Ecuador

Travel Journal (9/10/2018): Sea Turtles and Tortoises

Days like today are exactly what we had in mind when we booked our trip to the Galápagos Islands. Swimming with some of the islands’ most iconic animals was an absolute joy and an experience that none of us will soon forget. Same can be said of visiting the Giant Tortoises the Galápagos Islands are known for. Seeing these gentle giants is an experience that will stick with us forever.

The day started off with breakfast at around 7:00am, then it was time to pack and get ready for another snorkeling adventure later that day. We would be visiting the Tintores Islet, which is named after the white tip sharks (known as “Tintoreras”) that come to rest in the clear and calm waters of the islet.

One our way to the islet, we saw a bunch of amazing wildlife. We got to see some pelicans, blue footed boobies, plenty of adolescent sea lions playing in the water, crabs scurrying around the lava rock shoreline, and we got to see our first Galapagos Penguins. We were so excited to see the penguins because they are critically endangered and very difficult to spot. Not only did we see one resting on the shoreline, but we also got to see one swimming in the water. It is absolutely amazing to see how fast and agile they are in the water.

When we arrived at the islet, our guide took us on shore so that we could see all of the baby Marine Iguanas that call it home. They tend to stick around the volcanic rocks like the ones found on the islet until they are around 3 years of age. Until then, they are very susceptible to predators such as the Galapagos Hawk, snakes, and other predators.

Once they reach 3 years of age, they are generally safe from any predators. The only exception being the females during the time they are laying eggs, as digging the hole to lay the eggs can be quite exhausting. Because they exhaust themselves, they are susceptible to predators during this time.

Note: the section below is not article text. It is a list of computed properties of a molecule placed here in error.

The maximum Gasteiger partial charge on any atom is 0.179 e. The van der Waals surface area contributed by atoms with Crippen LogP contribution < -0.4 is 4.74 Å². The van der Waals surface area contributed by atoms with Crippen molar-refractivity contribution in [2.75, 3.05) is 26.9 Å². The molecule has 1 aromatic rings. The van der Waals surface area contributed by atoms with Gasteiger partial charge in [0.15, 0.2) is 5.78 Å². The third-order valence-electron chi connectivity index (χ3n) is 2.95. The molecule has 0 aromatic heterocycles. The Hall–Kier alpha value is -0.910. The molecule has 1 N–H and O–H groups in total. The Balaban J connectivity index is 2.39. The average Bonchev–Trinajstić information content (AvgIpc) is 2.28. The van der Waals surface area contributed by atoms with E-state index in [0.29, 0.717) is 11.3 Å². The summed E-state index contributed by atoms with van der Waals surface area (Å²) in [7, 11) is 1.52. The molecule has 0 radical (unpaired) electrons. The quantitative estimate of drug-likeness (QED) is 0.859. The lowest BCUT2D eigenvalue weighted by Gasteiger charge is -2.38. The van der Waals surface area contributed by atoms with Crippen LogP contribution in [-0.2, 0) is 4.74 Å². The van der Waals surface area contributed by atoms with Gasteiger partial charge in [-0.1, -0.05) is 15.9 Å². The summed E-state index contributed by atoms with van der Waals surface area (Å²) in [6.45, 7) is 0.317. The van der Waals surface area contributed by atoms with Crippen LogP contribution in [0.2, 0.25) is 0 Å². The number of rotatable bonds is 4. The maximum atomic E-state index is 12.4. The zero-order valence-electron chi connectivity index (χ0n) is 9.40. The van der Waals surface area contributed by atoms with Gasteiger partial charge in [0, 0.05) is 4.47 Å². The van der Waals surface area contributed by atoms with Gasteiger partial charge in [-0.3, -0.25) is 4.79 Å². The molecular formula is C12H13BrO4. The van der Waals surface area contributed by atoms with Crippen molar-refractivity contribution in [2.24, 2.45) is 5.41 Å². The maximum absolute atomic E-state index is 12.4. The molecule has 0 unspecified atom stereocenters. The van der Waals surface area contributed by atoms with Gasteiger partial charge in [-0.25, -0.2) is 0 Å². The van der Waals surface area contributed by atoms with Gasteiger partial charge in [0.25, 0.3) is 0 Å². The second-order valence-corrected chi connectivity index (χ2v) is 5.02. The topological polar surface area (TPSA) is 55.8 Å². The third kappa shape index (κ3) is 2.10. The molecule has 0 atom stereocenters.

Not only did we get to see plenty of baby Marine Iguanas on the islet, but we also saw plenty of juvenile sea lions swimming and playing, and even a mother sea lion feeding her baby. It was an absolutely amazing experience to see all of this first-hand.

After exploring the islet for around an hour, we headed back to the boat to grab our snorkeling gear (including our wet suits) and then got into the water around the islet to do some snorkeling. This time, the snorkeling didn’t disappoint!

Almost immediately, we began to see the sea life in the water that we came to see. We got to see between 10-12 giant sea turtles swimming, feeding, and resting on the bottom. We also had sea lions approach us and swim amongst us, looking to play with us. Later on in the adventure, we got to see a huge puffer fish (known to be one of this world’s most venomous animals) as well as a giant ray that was feeding at the bottom. It was absolutely incredible to be amongst these animals and watching them in their natural habitat.

After spending a few hours snorkeling around the islet, we headed back to our hotel to grab some lunch and recharge our batteries. There aren’t nearly as many restaurants and shops on Isabella Island as there are on Santa Cruz Island, but there are some great options to choose from that I will be including in my Galápagos Islands visitor guide in the coming months.

When lunch was complete, our tour guide from yesterday, Pablo, picked us up for a trip to the Giant Tortoise Breeding Center so that we could see the Giant Tortoises and learn how the conservation effort is assisting these amazing creatures. You think you have a general understanding of how big the Giant Tortoises are until you see them in person, then you realize you had no idea just how big they are. We just so happened to visit on one of the feeding days, so we got to see them feeding as well. That was a pretty amazing experience.

That is it for today. Tomorrow we have a later start at around 11am and will be doing some more snorkeling and touring the lava tunnels around the island. Should be a lot of fun!

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